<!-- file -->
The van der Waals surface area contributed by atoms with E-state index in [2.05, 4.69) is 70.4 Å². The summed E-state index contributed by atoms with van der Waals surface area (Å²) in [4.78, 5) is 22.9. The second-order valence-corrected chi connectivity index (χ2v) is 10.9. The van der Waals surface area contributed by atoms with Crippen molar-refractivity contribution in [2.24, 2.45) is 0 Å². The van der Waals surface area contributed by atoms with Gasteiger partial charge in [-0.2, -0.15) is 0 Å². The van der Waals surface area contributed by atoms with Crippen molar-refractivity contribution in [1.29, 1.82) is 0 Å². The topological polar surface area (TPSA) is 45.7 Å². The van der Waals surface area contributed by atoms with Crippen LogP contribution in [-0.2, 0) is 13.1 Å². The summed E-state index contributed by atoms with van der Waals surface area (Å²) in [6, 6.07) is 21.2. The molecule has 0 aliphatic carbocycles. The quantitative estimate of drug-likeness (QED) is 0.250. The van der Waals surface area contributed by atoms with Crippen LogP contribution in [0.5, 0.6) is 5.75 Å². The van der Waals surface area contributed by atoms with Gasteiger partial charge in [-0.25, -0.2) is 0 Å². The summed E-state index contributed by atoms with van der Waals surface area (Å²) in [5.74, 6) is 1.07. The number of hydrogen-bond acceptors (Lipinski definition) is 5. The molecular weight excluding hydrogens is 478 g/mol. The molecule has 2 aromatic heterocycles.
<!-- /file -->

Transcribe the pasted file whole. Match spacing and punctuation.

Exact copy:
The van der Waals surface area contributed by atoms with E-state index in [2.05, 4.69) is 70.4 Å². The summed E-state index contributed by atoms with van der Waals surface area (Å²) in [4.78, 5) is 22.9. The second-order valence-corrected chi connectivity index (χ2v) is 10.9. The van der Waals surface area contributed by atoms with Crippen molar-refractivity contribution in [2.24, 2.45) is 0 Å². The van der Waals surface area contributed by atoms with Gasteiger partial charge in [-0.2, -0.15) is 0 Å². The van der Waals surface area contributed by atoms with Crippen molar-refractivity contribution in [1.29, 1.82) is 0 Å². The topological polar surface area (TPSA) is 45.7 Å². The van der Waals surface area contributed by atoms with Crippen LogP contribution in [-0.2, 0) is 13.1 Å². The summed E-state index contributed by atoms with van der Waals surface area (Å²) in [6, 6.07) is 21.2. The molecule has 0 aliphatic carbocycles. The quantitative estimate of drug-likeness (QED) is 0.250. The van der Waals surface area contributed by atoms with Crippen LogP contribution in [0.5, 0.6) is 5.75 Å². The van der Waals surface area contributed by atoms with Gasteiger partial charge in [-0.25, -0.2) is 0 Å². The summed E-state index contributed by atoms with van der Waals surface area (Å²) in [5.74, 6) is 1.07. The number of hydrogen-bond acceptors (Lipinski definition) is 5. The molecular weight excluding hydrogens is 478 g/mol. The molecule has 2 aromatic heterocycles.